nucleotide

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nucleotide

 [noo´kle-o-tīd]
any of a group of compounds obtained by hydrolysis of nucleic acids, consisting of a purine or pyrimidine base linked to a sugar (ribose or deoxyribose), which in turn is esterified with phosphoric acid.
cyclic n's those in which the phosphate group bonds to two atoms of the sugar forming a ring, as in cyclic AMP and cyclic GMP, which act as intracellular second messengers.
Miller-Keane Encyclopedia and Dictionary of Medicine, Nursing, and Allied Health, Seventh Edition. © 2003 by Saunders, an imprint of Elsevier, Inc. All rights reserved.

nu·cle·o·tide

(nū'klē-ō-tīd),
Originally a combination of a (nucleic acid) purine or pyrimidine, one sugar (usually ribose or deoxyribose), and a phosphoric group; by extension, any compound containing a heterocyclic compound bound to a phosphorylated sugar by an N-glycosyl link (for example, adenosine monophosphate, NAD+). For individual nucleotides see specific names.
Synonym(s): mononucleotide
Farlex Partner Medical Dictionary © Farlex 2012

nucleotide

(no͞o′klē-ə-tīd′, nyo͞o′-)
n.
Any of a group of compounds consisting of a nucleoside combined with a phosphate group and constituting the units that make up DNA and RNA molecules.
The American Heritage® Medical Dictionary Copyright © 2007, 2004 by Houghton Mifflin Company. Published by Houghton Mifflin Company. All rights reserved.

nu·cle·o·tide

(nū'klē-ō-tīd)
A combination of a (nucleic acid) purine or pyrimidine, one sugar (usually ribose or deoxyribose), and a phosphoric group.
Synonym(s): mononucleotide.
Medical Dictionary for the Health Professions and Nursing © Farlex 2012

nucleotide

A molecule formed from the bonding of a purine or a pyrimidine base with a sugar and a mono-, di- or tri-phosphate group. Compare NUCLEOSIDE. Four different nucleotides may polymerize to form DNA. They are 2'-deoxyadenosine 5'-triphosphate; 2'-deoxyguanosine 5'-triphosphate; 2'-deoxycytidine 5'-triphosphate; and 2'-deoxythymidine 5'-triphosphate. These lengthy names are commonly abbreviated to dATP, dGTP, dCTP and dTTP. Even this is too clumsy when printing out the sequence of nucleotides in a length of DNA. In that case they are abbreviated to A, G, C and T (for adenine, guanine, cytosine and thymine). In RNA the sugar is not 2'-deoxyribose, but ribose itself. Also one of the RNA bases differs from that in DNA. Thymine is replaced by uracil. So the nucleotides of RNA are adenosine 5'-triphosphate; guanosine 5'-triphosphate; cytidine 5'-triphosphate; and uridine 5'-triphosphate. These are abbreviated to ATP, GTP, CTP and UTP or simply A, G, C and U.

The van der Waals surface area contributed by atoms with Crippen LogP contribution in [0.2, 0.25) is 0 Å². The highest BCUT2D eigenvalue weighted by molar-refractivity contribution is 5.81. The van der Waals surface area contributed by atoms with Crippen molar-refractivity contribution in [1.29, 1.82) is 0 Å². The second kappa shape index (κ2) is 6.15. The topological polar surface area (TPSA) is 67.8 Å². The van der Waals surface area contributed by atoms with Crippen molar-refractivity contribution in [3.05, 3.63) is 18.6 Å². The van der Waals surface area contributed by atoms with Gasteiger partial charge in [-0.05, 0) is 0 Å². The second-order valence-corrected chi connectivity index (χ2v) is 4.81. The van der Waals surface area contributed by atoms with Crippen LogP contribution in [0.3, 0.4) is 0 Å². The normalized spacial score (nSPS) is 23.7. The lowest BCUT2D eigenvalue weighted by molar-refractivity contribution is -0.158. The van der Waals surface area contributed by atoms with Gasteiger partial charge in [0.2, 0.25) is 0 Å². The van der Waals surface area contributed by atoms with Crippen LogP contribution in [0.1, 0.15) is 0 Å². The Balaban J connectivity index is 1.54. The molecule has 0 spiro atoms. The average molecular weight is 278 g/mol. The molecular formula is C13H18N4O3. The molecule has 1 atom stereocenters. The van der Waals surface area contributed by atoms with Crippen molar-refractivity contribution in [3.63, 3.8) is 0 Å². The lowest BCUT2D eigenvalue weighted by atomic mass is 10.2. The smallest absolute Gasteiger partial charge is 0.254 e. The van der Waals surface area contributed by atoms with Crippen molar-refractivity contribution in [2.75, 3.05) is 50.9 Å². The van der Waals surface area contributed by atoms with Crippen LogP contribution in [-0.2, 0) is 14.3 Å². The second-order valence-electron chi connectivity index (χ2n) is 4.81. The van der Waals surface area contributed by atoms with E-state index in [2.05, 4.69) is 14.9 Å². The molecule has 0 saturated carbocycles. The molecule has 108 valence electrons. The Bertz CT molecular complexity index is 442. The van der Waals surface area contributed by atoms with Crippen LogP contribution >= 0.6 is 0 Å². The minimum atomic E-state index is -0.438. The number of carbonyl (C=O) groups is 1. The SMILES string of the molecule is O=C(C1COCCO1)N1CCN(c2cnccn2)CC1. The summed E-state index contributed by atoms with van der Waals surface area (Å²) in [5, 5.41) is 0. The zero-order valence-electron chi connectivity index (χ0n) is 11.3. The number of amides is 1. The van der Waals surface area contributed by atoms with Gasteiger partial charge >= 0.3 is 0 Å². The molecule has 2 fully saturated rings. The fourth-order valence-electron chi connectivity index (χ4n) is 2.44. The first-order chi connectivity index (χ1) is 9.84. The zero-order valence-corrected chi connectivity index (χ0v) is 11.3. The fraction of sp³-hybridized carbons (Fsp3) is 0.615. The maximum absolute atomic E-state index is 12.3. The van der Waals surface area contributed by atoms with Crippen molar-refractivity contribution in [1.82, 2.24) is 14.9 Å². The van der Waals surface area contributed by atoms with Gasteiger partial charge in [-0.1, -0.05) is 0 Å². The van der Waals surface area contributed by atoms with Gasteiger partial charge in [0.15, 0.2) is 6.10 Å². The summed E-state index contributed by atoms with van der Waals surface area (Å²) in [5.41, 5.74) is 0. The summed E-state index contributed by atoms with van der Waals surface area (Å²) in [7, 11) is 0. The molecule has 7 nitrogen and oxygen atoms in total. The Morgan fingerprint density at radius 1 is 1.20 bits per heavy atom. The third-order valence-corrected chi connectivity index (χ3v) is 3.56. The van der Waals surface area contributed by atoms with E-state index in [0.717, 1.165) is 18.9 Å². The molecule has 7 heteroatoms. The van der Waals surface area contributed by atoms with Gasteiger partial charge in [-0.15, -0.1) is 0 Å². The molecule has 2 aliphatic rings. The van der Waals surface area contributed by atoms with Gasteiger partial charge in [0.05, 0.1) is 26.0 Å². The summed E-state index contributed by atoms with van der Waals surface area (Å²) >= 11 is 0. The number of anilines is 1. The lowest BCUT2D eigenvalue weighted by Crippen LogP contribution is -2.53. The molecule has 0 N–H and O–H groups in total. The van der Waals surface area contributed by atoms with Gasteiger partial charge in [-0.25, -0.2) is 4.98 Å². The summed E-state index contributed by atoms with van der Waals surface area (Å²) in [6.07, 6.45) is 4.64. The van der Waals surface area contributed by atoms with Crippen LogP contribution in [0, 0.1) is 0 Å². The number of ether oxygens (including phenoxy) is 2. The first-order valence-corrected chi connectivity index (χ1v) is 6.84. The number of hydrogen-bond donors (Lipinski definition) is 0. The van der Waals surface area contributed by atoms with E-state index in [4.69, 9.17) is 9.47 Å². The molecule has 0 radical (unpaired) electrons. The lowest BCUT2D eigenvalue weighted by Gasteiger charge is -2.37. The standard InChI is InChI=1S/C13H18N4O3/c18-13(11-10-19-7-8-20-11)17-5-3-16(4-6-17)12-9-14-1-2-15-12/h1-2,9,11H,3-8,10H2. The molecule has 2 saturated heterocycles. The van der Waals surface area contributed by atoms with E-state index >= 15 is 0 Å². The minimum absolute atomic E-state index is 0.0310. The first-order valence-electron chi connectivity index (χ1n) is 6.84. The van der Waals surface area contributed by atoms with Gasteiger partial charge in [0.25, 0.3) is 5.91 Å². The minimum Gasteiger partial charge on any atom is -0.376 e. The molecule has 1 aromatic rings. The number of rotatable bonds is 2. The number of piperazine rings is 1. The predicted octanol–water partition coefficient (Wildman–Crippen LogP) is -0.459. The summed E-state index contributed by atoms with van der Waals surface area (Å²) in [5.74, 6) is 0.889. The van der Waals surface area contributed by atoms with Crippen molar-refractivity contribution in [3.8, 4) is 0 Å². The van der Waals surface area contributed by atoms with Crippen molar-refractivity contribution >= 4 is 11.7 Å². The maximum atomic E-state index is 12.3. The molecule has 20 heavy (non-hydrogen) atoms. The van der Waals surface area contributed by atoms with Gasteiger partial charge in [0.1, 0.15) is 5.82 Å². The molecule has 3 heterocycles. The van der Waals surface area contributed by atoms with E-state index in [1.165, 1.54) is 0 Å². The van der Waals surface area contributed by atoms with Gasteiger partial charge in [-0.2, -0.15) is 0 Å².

Collins Dictionary of Medicine © Robert M. Youngson 2004, 2005
Nucleotideclick for a larger image
Fig. 232 Nucleotide . Basic units of (a) deoxyribose sugar, (b) phosphate. Each carbon atom is numbered (1 prime, 2 prime, etc).
Nucleotideclick for a larger image
Fig. 233 Nucleotide . Linkage of the three nucleotide elements.

nucleotide

a complex organic molecule forming the basic unit of NUCLEIC ACIDS, with a structure made up of three components: a pentose sugar (ribose, or deoxyribose with one less oxygen atom), an organic base (PURINE type: ADENINE and GUANINE; or PYRIMIDINE type: CYTOSINE, THYMINE and URACIL) and a phosphate group (see Fig. 232 ). The three elements are linked together by two condensation reactions between the 1 sugar carbon and a base forming a NUCLEOSIDE, and the 5' sugar carbon and the phosphate (see Fig. 233 ). The nucleotides are formed into POLYNUCLEOTIDE CHAINS.